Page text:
Telecommunications

Telecommunications (Security) Act

  • The UK Government has drawn up a set of new cybersecurity rules and a code of practice for Communications Service Providers (CSPs) to comply with their new legal obligations under the Telecommunications (Security) Act, which is coming into force in November 2021.
  • The law, which the government describes as one of the toughest telecommunications security laws in the world, aims to improve security measures on all of the UK’s crucial mobile and internet networks.
  • From October 2022, Ofcom will oversee compliance with the regulations and have the power to charge offenders up to 10% of their annual earnings or £100,000 a day for repeated breaches.
  • They will soon be presented to Parliament as secondary legislation and the proposed code of practice to guide CSPs towards compliance.
  • The government has said communications service providers will be held accountable for full compliance by March 2024 and promised to update the code as conditions change periodically..

The UK government has finalized several new cybersecurity regulations and a Code of Conduct for Communications Service Providers (CSPs) to fulfill their new legal requirements under the Telecommunications (Security) Act, which came into effect. effective November 2021.

The Telecommunications (Security) Act is a “tough” measure

The Telecommunications (Security) Act, which the government calls one of the strictest telecommunications security laws in the world, aims to strengthen security standards across all of the Kingdom’s vital mobile and internet networks. -United.

It all started with the security controversy surrounding China’s Huawei, in which the vendor was accused of engaging in state-sponsored espionage. This controversy led to Westminster’s decision in 2020 to ban the company from selling equipment to CSPs in the future and to remove it from the UK’s network infrastructure by 2027.

The Telecommunications (Security) Act aims to strengthen security standards on all of the UK’s vital mobile and internet networks.

The Telecommunications (Security) Act regulates, among other things, the origin of hardware and software used on cell towers and telephone exchanges. It imposes a stricter obligation on CSPs to protect their networks against attacks that could either render them inoperative or lead to the loss of sensitive data.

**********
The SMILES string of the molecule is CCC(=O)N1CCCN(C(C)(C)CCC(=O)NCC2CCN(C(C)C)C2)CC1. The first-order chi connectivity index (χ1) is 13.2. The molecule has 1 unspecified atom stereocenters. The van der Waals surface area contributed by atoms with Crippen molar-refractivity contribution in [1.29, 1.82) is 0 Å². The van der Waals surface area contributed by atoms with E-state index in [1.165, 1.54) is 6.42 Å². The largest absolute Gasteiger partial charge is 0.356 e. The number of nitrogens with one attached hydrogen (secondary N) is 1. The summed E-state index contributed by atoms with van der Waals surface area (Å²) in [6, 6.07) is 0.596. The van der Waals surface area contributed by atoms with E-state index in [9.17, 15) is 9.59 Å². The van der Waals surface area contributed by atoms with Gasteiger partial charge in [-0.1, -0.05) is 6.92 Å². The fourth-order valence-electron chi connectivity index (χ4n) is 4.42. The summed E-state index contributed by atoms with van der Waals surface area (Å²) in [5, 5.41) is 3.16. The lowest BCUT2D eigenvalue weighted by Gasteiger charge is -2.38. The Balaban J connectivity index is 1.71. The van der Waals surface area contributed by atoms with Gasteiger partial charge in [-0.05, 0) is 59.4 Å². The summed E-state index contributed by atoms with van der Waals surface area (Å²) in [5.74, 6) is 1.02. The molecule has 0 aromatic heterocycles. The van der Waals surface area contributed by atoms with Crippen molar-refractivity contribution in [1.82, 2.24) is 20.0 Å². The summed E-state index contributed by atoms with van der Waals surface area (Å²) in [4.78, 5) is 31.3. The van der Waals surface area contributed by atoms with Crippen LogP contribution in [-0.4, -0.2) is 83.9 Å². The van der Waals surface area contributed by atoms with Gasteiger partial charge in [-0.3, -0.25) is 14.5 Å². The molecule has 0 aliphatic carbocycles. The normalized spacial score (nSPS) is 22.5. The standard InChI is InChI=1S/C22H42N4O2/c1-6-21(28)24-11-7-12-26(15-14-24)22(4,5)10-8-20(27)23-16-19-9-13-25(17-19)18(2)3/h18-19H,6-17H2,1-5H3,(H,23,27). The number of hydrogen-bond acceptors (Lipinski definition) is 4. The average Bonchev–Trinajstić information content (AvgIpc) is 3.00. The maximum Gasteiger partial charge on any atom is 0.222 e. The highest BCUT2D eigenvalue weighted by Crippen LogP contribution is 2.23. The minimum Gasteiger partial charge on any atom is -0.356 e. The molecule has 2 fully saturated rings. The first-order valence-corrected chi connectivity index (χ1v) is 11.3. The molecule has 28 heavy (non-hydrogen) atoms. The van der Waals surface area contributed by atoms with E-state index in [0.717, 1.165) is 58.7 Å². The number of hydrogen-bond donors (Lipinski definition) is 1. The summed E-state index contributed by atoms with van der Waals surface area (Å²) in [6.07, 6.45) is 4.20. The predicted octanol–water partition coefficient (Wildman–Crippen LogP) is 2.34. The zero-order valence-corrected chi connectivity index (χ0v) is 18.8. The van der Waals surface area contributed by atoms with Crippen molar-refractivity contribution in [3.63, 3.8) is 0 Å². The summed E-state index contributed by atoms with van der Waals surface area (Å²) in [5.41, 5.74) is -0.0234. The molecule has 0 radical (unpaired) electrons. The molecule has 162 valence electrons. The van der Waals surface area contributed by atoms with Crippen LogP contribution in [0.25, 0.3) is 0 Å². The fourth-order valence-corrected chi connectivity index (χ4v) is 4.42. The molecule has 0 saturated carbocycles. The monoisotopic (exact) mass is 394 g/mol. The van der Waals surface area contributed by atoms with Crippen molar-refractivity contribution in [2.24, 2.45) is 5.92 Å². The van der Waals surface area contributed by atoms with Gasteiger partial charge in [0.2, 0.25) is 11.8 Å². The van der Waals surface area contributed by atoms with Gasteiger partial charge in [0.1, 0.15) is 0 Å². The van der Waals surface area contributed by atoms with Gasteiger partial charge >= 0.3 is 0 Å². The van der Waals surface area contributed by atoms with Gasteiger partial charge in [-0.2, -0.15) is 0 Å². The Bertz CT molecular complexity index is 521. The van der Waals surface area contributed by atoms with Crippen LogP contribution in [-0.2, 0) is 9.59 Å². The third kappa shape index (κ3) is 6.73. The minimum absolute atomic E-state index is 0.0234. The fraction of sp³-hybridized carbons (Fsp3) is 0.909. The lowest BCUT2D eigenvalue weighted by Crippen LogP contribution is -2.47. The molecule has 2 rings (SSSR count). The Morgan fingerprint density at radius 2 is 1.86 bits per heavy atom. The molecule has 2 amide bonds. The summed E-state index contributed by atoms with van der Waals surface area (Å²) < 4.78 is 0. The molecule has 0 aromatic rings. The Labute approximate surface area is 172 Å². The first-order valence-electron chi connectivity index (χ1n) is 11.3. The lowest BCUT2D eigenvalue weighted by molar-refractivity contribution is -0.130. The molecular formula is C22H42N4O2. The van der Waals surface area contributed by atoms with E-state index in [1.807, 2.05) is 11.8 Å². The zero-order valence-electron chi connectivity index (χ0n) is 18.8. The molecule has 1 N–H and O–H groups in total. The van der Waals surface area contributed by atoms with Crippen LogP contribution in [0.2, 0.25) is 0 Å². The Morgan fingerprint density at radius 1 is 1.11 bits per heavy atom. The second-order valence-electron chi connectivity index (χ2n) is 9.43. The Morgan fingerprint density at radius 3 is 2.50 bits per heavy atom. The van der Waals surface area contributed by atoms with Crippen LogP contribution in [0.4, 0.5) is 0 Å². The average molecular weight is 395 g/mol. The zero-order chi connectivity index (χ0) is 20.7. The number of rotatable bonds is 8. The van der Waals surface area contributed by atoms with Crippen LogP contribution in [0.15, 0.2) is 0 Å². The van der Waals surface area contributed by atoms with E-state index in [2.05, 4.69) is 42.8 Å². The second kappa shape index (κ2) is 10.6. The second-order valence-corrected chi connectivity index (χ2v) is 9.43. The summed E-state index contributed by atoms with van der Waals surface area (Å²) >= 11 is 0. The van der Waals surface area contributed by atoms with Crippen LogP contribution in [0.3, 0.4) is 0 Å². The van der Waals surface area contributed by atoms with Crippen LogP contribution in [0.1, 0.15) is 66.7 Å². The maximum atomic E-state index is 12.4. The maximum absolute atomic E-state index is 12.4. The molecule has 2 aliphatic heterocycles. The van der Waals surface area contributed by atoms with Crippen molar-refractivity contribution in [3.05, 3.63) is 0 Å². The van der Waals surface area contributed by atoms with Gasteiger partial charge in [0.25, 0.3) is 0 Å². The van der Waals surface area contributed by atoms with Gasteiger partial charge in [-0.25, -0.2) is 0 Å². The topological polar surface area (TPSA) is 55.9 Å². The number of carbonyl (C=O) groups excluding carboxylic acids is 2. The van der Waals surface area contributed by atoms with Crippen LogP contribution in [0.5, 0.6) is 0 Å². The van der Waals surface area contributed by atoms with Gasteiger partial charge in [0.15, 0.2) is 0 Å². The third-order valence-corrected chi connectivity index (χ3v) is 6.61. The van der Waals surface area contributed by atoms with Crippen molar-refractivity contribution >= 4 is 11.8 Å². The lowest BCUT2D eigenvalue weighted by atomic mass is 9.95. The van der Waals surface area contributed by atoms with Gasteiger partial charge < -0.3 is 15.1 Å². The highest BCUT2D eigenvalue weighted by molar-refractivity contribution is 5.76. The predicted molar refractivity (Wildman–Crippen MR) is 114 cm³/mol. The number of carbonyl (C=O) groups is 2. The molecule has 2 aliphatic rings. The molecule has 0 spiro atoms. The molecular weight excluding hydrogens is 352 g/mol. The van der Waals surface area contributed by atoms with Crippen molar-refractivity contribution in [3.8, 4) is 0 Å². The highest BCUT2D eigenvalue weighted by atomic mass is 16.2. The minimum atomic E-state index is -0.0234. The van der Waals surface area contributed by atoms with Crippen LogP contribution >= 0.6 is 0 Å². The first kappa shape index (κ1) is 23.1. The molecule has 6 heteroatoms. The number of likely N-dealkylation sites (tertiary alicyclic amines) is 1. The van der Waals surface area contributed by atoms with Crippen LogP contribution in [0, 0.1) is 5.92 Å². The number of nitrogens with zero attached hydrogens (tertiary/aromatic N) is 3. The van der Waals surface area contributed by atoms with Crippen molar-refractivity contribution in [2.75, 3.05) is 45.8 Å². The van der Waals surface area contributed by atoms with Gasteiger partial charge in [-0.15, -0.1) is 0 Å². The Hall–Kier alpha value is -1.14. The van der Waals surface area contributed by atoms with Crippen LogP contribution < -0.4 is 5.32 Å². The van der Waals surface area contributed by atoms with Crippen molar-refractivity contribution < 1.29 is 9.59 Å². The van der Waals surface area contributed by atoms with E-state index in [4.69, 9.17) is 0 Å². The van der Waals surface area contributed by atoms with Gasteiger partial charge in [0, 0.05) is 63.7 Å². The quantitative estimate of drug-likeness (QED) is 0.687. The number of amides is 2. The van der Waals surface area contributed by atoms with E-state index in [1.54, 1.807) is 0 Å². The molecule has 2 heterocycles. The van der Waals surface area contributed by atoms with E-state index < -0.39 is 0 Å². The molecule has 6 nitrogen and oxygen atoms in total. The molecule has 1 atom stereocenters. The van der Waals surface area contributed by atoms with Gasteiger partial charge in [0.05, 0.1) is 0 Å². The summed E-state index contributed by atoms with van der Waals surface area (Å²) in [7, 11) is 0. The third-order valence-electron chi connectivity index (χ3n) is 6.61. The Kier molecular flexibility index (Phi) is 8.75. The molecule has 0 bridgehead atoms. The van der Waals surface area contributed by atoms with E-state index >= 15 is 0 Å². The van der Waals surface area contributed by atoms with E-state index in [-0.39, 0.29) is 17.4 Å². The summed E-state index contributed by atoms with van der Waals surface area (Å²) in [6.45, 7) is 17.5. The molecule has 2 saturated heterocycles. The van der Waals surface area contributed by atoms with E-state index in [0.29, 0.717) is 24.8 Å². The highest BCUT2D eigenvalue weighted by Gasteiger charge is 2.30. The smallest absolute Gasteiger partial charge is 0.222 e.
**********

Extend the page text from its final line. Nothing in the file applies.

Although communications service providers are now responsible for setting their own security standards, a 2019 assessment found that they may not have much incentive to do so.

Telecommunications Act (Security) Cybersecurity
“We know how damaging cyberattacks on critical infrastructure can be, and our broadband and mobile networks are central to our way of life”

Accordingly, the new regulations and code of practice, created with input from the National Cyber ​​Security Center (NCSC) and communications regulator Ofcom and subject to public consultation, outline the precise actions that CSPs must take to fulfill their legal obligations. It is hoped that integrating strong security procedures into the day-to-day operations of these FSCs and into future investment decisions will improve the resilience of the network.


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“We know how damaging cyberattacks on critical infrastructure can be, and our broadband and mobile networks are central to our way of life. We are strengthening the protection of these vital networks by introducing one of the strongest telecommunications security regimes in the world, which protects our communications against current and future threats,” said Minister of Digital Infrastructure Matt Warman.

“We increasingly depend on our telecommunications networks for our daily lives, our economy and the essential services we all use. These new regulations will ensure that the security and resilience of these networks, and the equipment that underpins them, are appropriate for the future,” added NCSC Technical Director Dr. Ian Levy.

Telecommunications Act (Security) Cybersecurity
“We increasingly depend on our telecom networks for our daily lives, our economy and the essential services we all use”

Communications service provider regulations require the following actions:

  • To protect the information that their networks and services process and to secure the vital processes that allow them to manage and operate their networks and services.
  • To protect the hardware and software that their networks and services rely on for monitoring and analysis.
  • Develop a “deep understanding” of the dangers they face, the ability to spot unusual behavior and regular reporting to their boards.
  • To account for supply chain risks, understand and manage who has access to their networks and services, and change how they are managed.
The Telecommunications (Security) Act is a "hard"  Measure
The government has said CSPs should be fully compliant by March 2024 and has pledged to update the code periodically as circumstances change.

The Telecommunications (Security) Act will be overseen, monitored and enforced by Ofcom, which will have the power to impose fines of up to 10% of turnover, or £100,000 a day for persistent breaches , from October 2022. Together with the draft code of practice to guide CSPs towards compliance, they will soon be introduced as secondary legislation in Parliament.


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The government has said CSPs should be fully compliant by March 2024 and has pledged to update the code periodically as circumstances change.